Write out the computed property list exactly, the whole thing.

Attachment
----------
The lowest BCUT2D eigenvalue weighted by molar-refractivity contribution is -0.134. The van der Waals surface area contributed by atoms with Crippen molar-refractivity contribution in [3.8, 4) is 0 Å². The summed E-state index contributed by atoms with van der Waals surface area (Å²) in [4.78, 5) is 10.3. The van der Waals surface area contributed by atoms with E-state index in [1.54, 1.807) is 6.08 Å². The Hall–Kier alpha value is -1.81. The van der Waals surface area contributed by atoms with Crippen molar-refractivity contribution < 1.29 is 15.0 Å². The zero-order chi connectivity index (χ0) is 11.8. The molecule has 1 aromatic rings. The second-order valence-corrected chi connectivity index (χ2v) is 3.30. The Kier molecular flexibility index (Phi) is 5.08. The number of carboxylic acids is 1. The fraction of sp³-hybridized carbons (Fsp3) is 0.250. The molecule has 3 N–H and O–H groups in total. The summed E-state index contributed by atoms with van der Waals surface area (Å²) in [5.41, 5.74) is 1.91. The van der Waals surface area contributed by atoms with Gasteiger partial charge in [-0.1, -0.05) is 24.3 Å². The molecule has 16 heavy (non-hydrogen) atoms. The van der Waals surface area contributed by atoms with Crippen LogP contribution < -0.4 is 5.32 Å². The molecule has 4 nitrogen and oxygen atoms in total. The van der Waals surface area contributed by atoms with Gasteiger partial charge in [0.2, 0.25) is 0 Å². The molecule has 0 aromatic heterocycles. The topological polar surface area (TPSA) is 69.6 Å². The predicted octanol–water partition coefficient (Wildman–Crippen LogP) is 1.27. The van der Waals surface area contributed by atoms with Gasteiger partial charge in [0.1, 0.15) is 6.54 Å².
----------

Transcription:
The lowest BCUT2D eigenvalue weighted by molar-refractivity contribution is -0.134. The van der Waals surface area contributed by atoms with Crippen molar-refractivity contribution in [3.8, 4) is 0 Å². The summed E-state index contributed by atoms with van der Waals surface area (Å²) in [4.78, 5) is 10.3. The van der Waals surface area contributed by atoms with E-state index in [1.54, 1.807) is 6.08 Å². The Hall–Kier alpha value is -1.81. The van der Waals surface area contributed by atoms with Crippen molar-refractivity contribution < 1.29 is 15.0 Å². The zero-order chi connectivity index (χ0) is 11.8. The molecule has 1 aromatic rings. The second-order valence-corrected chi connectivity index (χ2v) is 3.30. The Kier molecular flexibility index (Phi) is 5.08. The number of carboxylic acids is 1. The fraction of sp³-hybridized carbons (Fsp3) is 0.250. The molecule has 3 N–H and O–H groups in total. The summed E-state index contributed by atoms with van der Waals surface area (Å²) in [5.41, 5.74) is 1.91. The van der Waals surface area contributed by atoms with Gasteiger partial charge in [-0.1, -0.05) is 24.3 Å². The molecule has 16 heavy (non-hydrogen) atoms. The van der Waals surface area contributed by atoms with Crippen LogP contribution < -0.4 is 5.32 Å². The molecule has 4 nitrogen and oxygen atoms in total. The van der Waals surface area contributed by atoms with Gasteiger partial charge in [0.2, 0.25) is 0 Å². The molecule has 0 aromatic heterocycles. The topological polar surface area (TPSA) is 69.6 Å². The predicted octanol–water partition coefficient (Wildman–Crippen LogP) is 1.27. The van der Waals surface area contributed by atoms with Gasteiger partial charge in [0.1, 0.15) is 6.54 Å².